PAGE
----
One month after the deadly earthquake that left at least 660 people dead and some 16,000 injured, Ecuador continues to be hit by aftershocks.
On Wednesday, two powerful tremors, one registering more than 6 on the Richter scale, shook the northwest of the country, causing one death and 80 injuries as well as damage to buildings.
The first tremor hit in the early hours of Wednesday, around 10 kilometers underground and 58 kilometers south of the city of Esmeraldas on the country’s northwest coast, near the area of the 7.8-magnitude quake in April.
The Pacific Tsunami Alert Center has said there is no risk of a tsunami in the area.
The second tremor was felt around midday, local time, killing one person and injuring more than 80 others in the municipality of Tosagua, in the coastal province of Manabí, one of the areas hardest hit by the April quake.
Some tourists have returned to the area, more out of a sense of solidarity than to enjoy the beach, responding to a television and radio appeal
Authorities have called on people to stay calm and to be ready to evacuate their homes. The country’s Geophysical Institute says there were a further five aftershocks, including one registering 5.4, in the minutes following the tremor.
President Rafael Correa has admitted that the nation must be prepared to keep experiencing strong aftershocks.
Dealing with devastation
More than a month after the devastating quake, thousands of people in the towns and villages along the northwest coast of the country that were hardest hit continue to sleep in the streets, parks or shelters, while bulldozers demolish damaged homes and buildings at the rate of around 25 a day.
The town worst affected by the quake is Pedernales, also in Manabí, where 173 people died. Workers are still clearing up rubble, while many of the men and women who work in the local fishing and shrimp industry have yet to return to work. The local fish market remains closed. Tourism, the other major employer, will take much longer to recover. In all, the earthquake left almost 25,000 people without jobs, almost 18,000 in the worst-hit province, Manabí.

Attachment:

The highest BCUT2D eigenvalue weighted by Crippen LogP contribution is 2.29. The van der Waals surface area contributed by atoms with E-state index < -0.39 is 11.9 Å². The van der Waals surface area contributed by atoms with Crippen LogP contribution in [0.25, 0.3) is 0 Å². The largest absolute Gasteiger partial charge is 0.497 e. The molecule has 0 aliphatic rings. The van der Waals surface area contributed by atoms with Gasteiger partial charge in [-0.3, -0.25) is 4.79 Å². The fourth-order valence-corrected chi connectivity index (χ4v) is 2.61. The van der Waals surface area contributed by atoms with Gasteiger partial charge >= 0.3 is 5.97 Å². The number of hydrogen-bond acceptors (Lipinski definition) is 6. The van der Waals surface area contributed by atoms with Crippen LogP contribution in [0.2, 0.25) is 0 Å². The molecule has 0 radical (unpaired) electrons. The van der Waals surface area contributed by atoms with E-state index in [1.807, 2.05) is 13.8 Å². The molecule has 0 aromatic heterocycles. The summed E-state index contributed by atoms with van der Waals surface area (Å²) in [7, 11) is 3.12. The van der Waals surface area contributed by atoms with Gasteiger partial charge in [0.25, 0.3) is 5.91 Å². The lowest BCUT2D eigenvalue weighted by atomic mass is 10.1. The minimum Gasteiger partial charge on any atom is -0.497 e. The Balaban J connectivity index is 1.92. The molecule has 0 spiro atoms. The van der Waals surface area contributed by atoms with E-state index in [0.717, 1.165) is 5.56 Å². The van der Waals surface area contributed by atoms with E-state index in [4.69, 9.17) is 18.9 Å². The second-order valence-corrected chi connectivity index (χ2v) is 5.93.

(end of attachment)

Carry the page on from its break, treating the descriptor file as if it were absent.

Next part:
A few tourists have returned to the area, more out of a sense of solidarity than to enjoy the beach, responding to a television and radio appeal: “Your purchases help us keep going. We’re not leaving, we’re staying.” Some small restaurants have managed to open, but accommodation is scarce, with most of the seafront hotels badly damaged and closed.
Sign up for our newsletter
EL PAÍS English Edition is launching a weekly newsletter. Sign up today to receive a selection of our best stories in your inbox every Saturday morning. For full details about how to subscribe, click here.
“With bank loans, and not eating or doing anything else, we’ll rebuild these apartments we used to rent out to tourists,” says Mauricio Colasma, who owned a number of holiday rentals. He watches as a bulldozer demolishes the building he says took three years to build, while his wife turns her back and cries.
Rescue workers are still digging in the rubble of collapsed buildings, occasionally turning up bodies. The 661st victim, found earlier this week, was a 23-year-old woman. Her family identified her crushed and dismembered body by her purse, a gift from her brother. Her parents had continued searching in hospitals and health centers in the hope of finding her alive. Later, her brother told reporters that the body was damaged by the bulldozers, complaining of what he called “negligence” by the authorities in overseeing the rescue work.
The 73,000 people made homeless by the earthquake face a desperate situation. Many are dealing with the loss of loved ones, and must now find somewhere to live, as well as look for work.
“Many people are now beginning to realize that they have nothing: no family and no possessions. This creates post-traumatic processes that manifest themselves through behavioral changes that can often lead to arguments in the public shelters where they are staying: we have to find a way to channel that energy into something useful,” says Marcelo Cedillo, the head of an NGO that works with children.
In the meantime, Manta and Portoviejo, the two largest cities affected by the quake, are still without electricity, and there are more than 10,000 damaged or collapsed buildings, including 700 schools and colleges, along with more than 7,000 businesses unable to function properly.
English version by Nick Lyne.